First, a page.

A Japanese government survey ‘reveals’ that nonsmokers find smoke unpleasant while smokers like it.
By George Gay
According to a recent government of Japan survey, about 83 percent of Japanese people aged 18 and older find tobacco smoke unpleasant. The Cabinet Office survey, reported by Kyodo News, questioned 3,000 people online and via email during August and September last year and resulted in 1,556 valid responses. Slightly more than 56 percent of respondents said they found tobacco smoke unpleasant while about 26 percent reported they found it “somewhat unpleasant.”
Such a survey probably cost the government relatively little, but, still, these are hard times, and I could have come up with the figure of 83 percent for free without bothering 3,000 people and while causing much less environmental degradation than the survey’s computer-based energy use would have caused and will continue to cause through the electronic storage of its results in multiple versions and places. You see, just a couple of clicks on the internet will turn up the fact that the smoking prevalence in Japan is about 17 percent.
I’m certain that I don’t have to explain my thinking here, but, just in case, let me underline it by saying the survey found that about 75 percent of men found tobacco smoke unpleasant while about 89 percent of women did so. And do you know what? The smoking incidence among men is about 27 percent while that among women is about 8 percent.
Let the heralds sound the trumpets! Nonsmokers find tobacco smoke unpleasant while smokers like it or are indifferent to it!
Or perhaps I should say that nonsmokers and nonvapers find smoke and heat-not-burn (HnB) vapor unpleasant. Japan is held up as an example of good practice when it comes to helping smokers switch to less risky forms of tobacco/nicotine consumption because, while its laws do not allow the use of electronic cigarettes that deliver nicotine, HnB devices are permitted and have gained much ground on the Japanese market. It is true that the survey report mentions only tobacco smoke, but I suspect that this is because many people are heavily into deeming things when they feel it convenient to do so. Smoke is vapor, and vapor is smoke, while a “smoke-free” country might have a smoking incidence of 5 percent and, in theory, a vaping incidence of 100 percent, even though vapor is considered to be smoke. You know the sort of thinking.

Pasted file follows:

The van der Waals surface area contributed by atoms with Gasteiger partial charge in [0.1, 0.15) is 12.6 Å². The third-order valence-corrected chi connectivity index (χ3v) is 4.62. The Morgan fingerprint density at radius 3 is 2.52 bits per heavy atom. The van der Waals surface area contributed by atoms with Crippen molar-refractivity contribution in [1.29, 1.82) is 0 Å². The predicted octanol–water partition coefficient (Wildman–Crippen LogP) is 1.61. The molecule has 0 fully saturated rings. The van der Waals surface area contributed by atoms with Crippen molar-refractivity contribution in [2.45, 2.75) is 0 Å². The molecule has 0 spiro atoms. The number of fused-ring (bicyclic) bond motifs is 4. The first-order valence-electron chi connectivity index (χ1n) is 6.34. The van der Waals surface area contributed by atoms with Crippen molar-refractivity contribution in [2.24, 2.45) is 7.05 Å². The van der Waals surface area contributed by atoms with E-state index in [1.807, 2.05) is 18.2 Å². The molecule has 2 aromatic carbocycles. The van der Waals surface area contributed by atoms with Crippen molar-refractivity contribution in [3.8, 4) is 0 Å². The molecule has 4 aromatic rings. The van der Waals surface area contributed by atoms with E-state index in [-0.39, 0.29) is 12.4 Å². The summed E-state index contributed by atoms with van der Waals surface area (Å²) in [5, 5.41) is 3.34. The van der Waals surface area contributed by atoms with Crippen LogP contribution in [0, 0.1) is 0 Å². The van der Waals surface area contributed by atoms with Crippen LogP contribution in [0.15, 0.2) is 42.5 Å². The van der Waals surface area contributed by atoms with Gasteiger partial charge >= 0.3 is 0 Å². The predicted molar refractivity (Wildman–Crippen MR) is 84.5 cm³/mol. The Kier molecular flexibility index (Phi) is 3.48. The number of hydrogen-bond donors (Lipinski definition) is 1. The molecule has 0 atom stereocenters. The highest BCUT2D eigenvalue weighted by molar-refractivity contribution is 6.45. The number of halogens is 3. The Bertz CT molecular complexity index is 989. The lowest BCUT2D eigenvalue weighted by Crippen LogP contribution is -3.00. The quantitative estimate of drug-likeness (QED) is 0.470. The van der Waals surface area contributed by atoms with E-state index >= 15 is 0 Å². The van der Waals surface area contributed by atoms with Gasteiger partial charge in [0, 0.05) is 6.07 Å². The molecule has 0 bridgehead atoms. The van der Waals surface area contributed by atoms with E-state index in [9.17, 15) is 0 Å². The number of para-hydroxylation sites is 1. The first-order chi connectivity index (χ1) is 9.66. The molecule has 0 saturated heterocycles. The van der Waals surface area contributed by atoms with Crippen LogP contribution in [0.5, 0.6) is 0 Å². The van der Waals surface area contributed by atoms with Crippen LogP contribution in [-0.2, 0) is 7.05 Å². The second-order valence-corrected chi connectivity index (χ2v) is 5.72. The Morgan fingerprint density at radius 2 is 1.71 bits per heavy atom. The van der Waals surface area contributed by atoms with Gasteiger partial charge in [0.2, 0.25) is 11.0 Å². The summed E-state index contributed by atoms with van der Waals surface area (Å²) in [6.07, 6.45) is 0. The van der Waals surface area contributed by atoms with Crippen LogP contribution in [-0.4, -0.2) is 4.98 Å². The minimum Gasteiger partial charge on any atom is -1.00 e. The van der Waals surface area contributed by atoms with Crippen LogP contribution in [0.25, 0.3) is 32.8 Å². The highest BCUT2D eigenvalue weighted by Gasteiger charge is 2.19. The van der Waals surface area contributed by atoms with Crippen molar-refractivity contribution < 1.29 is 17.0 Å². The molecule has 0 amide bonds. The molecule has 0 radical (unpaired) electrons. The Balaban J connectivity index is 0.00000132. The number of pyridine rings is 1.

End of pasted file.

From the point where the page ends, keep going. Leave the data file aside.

When times are hard, or even when they are not, it is surely difficult to justify a government’s expending resources on such a survey. Is it possible that anybody believes that anything meaningful can be discerned from asking 0.002 percent of Japan’s population whether tobacco smoke, as they perceive it, is unpleasant or somewhat unpleasant? Is there a difference even? Surely, if something is unpleasant, it is also somewhat unpleasant, and if it is somewhat unpleasant, it is also unpleasant. Remember, we are asking people with presumably varying perceptions to distinguish a degree of unpleasantness within a single entity; we are not asking them to compare different entities.
In the report I saw, it was not even clear to what unpleasant referred. Is it the look of the smoke? After all, tobacco smoke is one of the few air pollutants that is visible, and, if I am correct in assuming that vapor is deemed to be smoke, the sight of vapor would offend some. There are quite a lot of people, I have noticed, who become overwrought when vapers flaunt their exhalations. More likely, however, it is the smell of the smoke, but this would seem to reduce the value of the survey further. Haven’t we known for years the answer to the general question about whether Japanese people find tobacco smoke unpleasant? Isn’t it the case that the Japanese tobacco market is one of just a few where successful efforts have been made to sell cigarettes partly on the basis that they give off reduced tobacco smells? At one time, they were referred to in Japan, and might still be, as LSS (low smoke smell) cigarettes.
But these surveys are taken seriously—to what I would regard as almost ludicrous levels. The Kyodo report explained how the previous survey into attitudes to tobacco smoke, conducted in 2019, discovered that 78 percent found it unpleasant while warning that the results from 2019 and 2022 could not be compared because of changes made to the survey methodologies. Does any of this matter? Is there a need to know this stuff that outweighs the environmental harms being caused? When desktop printers first arrived on the scene, it became common for documents that appeared on computer screens to contain notes asking the recipients to think before they printed them. This was sensible, but now, has the time come to impress on people whether there is a need to carry out the research they are contemplating and whether it is necessary to see the results of that research disseminated and stored?
One of the major current debates is that around artificial intelligence (AI), often with conclusions being drawn without first defining what sort of AI is under discussion. As I understand things currently, I would welcome the takeover of humanity by AI if that AI were powered in all aspects by renewable energy, capable of self-replication and movement, had sensory systems at least as varied and efficient as those of humans and started its intellectual forays with no information inherited from its creators; or, if it were not possible to kick it off with no information, if it were supplied only with the three-volume Principia Mathematica on the foundations of mathematics by Alfred North Whitehead and Bertrand Russell.